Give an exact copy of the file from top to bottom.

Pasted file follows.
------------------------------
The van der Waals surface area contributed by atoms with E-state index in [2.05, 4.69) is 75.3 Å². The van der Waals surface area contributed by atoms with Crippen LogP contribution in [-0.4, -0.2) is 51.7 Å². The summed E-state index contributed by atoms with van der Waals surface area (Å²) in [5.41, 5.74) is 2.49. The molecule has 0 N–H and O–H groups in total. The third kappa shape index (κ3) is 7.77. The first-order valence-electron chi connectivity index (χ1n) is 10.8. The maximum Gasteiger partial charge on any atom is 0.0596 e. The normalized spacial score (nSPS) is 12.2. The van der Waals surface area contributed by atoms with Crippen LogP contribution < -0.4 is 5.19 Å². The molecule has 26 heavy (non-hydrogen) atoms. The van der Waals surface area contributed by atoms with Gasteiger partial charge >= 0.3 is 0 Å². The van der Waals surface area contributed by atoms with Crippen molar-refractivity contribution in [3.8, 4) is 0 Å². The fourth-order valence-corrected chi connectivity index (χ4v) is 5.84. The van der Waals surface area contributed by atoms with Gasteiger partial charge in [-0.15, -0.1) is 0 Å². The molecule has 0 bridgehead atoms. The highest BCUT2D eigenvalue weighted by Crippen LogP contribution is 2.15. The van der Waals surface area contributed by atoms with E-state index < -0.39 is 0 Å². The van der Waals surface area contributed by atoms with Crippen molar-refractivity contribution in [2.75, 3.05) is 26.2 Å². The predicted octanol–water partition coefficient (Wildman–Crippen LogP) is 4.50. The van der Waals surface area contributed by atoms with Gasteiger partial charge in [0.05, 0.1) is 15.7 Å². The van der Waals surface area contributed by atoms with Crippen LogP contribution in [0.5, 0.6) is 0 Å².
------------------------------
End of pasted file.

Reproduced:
The van der Waals surface area contributed by atoms with E-state index in [2.05, 4.69) is 75.3 Å². The van der Waals surface area contributed by atoms with Crippen LogP contribution in [-0.4, -0.2) is 51.7 Å². The summed E-state index contributed by atoms with van der Waals surface area (Å²) in [5.41, 5.74) is 2.49. The molecule has 0 N–H and O–H groups in total. The third kappa shape index (κ3) is 7.77. The first-order valence-electron chi connectivity index (χ1n) is 10.8. The maximum Gasteiger partial charge on any atom is 0.0596 e. The normalized spacial score (nSPS) is 12.2. The van der Waals surface area contributed by atoms with Crippen LogP contribution < -0.4 is 5.19 Å². The molecule has 26 heavy (non-hydrogen) atoms. The van der Waals surface area contributed by atoms with Gasteiger partial charge >= 0.3 is 0 Å². The van der Waals surface area contributed by atoms with Crippen molar-refractivity contribution in [3.8, 4) is 0 Å². The fourth-order valence-corrected chi connectivity index (χ4v) is 5.84. The van der Waals surface area contributed by atoms with Gasteiger partial charge in [-0.15, -0.1) is 0 Å². The molecule has 0 bridgehead atoms. The highest BCUT2D eigenvalue weighted by Crippen LogP contribution is 2.15. The van der Waals surface area contributed by atoms with E-state index < -0.39 is 0 Å². The van der Waals surface area contributed by atoms with Crippen molar-refractivity contribution in [2.75, 3.05) is 26.2 Å². The predicted octanol–water partition coefficient (Wildman–Crippen LogP) is 4.50. The van der Waals surface area contributed by atoms with Gasteiger partial charge in [0.05, 0.1) is 15.7 Å². The van der Waals surface area contributed by atoms with Crippen LogP contribution in [0.5, 0.6) is 0 Å².